By Matt Hawkins
June 6, 2014
The dangers of distracted driving have been well-publicized, but few consider the impact of distracted walking.
Tyler Lampe DPT ’15 and Lauren Schlink ’12 DPT ’15 learned how simple activities such as walking the dog or talking to the neighbor while out on a walk can have painful consequences. A gentle jostling from a crowd or reading from a text message may seem insignificant, but it also could cause a stumble.
Because cell phones are ubiquitous distracters on a university campus, the pair tested texting’s effects on balance using the Bradley’s Proprio 5000. They discovered the texting distraction mirrored the effect of alcohol on balance that Lampe previously studied.
“Falls are a huge financial burden on healthcare and costs,” Lampe said. “It’s not necessarily texts, but if you go into people’s history, they were doing things that had distractions.”
Best practices for rehabilitation could benefit from this study. Lampe and Schlink suggested physical therapists include more cognitive training with patients. This could be as simple as patients performing balance exercises while holding a conversation with therapists.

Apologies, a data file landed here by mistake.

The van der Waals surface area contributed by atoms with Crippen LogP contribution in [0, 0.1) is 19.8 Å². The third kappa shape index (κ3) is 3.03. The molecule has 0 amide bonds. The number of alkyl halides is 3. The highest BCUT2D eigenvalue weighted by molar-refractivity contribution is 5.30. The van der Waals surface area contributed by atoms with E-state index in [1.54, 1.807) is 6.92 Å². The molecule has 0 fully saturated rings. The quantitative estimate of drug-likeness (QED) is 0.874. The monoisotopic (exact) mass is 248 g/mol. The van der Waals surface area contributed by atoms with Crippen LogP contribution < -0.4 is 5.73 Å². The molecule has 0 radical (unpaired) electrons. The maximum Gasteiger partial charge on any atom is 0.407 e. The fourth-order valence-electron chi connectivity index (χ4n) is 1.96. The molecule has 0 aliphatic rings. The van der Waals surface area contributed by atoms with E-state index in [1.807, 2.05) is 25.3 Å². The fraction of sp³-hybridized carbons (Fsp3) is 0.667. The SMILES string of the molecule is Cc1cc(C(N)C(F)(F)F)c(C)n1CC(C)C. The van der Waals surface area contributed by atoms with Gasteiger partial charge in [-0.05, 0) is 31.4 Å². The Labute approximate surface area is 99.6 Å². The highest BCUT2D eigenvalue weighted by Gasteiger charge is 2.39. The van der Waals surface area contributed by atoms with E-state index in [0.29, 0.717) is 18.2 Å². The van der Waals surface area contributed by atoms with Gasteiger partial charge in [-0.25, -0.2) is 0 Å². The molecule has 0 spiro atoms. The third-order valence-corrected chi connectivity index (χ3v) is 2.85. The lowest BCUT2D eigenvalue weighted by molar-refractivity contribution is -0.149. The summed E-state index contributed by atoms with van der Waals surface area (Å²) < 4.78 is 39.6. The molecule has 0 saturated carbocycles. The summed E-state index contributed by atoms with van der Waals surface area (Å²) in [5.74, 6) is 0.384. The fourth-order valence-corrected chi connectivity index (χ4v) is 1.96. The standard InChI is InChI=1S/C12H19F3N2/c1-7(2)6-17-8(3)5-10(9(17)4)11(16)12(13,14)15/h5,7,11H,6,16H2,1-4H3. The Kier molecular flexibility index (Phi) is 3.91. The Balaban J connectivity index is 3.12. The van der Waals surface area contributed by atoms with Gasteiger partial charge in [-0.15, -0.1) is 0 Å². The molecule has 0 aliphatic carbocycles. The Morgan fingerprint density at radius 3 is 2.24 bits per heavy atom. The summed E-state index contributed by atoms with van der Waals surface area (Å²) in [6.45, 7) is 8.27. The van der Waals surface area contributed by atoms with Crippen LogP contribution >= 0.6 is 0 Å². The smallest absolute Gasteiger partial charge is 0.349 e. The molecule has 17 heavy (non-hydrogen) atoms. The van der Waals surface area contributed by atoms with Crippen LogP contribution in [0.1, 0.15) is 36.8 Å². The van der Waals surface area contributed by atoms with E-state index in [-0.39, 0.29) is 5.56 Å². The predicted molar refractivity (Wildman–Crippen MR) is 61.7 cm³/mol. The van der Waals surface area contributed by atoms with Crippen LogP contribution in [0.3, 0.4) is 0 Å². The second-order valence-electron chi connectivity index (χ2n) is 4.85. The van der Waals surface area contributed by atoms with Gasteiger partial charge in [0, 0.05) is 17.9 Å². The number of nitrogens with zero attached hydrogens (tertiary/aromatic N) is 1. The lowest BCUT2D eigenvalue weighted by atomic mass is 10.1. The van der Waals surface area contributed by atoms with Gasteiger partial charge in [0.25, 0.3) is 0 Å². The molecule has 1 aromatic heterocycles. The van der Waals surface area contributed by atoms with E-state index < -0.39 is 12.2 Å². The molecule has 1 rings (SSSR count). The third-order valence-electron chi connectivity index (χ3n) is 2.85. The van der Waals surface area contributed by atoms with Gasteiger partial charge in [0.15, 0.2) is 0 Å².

Cognitive training though conversations in the therapist’s office also could have a relational benefit to the process.
“It’s great if we can get the cognitive aspect while building rapport and getting them better faster,” Schlink said.
Additionally, improved rehab practices combined with active patient engagement could improve long-term health.
“It’s not just rehab, it’s a lot of prevention,” Lampe said. “A fall exponentially increases the risk for more falls. It’s our job to prevent people from coming in for the same thing again.”
The students also encouraged people to work on balance at home before the threat of a costly fall. Standing on one foot will build balance-related muscles while adding a conversation or watching TV will strengthen the link between physical and cognitive elements.
Lampe and Schlink received the President’s Award for their work at the 2014 Student Scholarship Expo, which showcased scholarly work from the University’s graduate school and five colleges.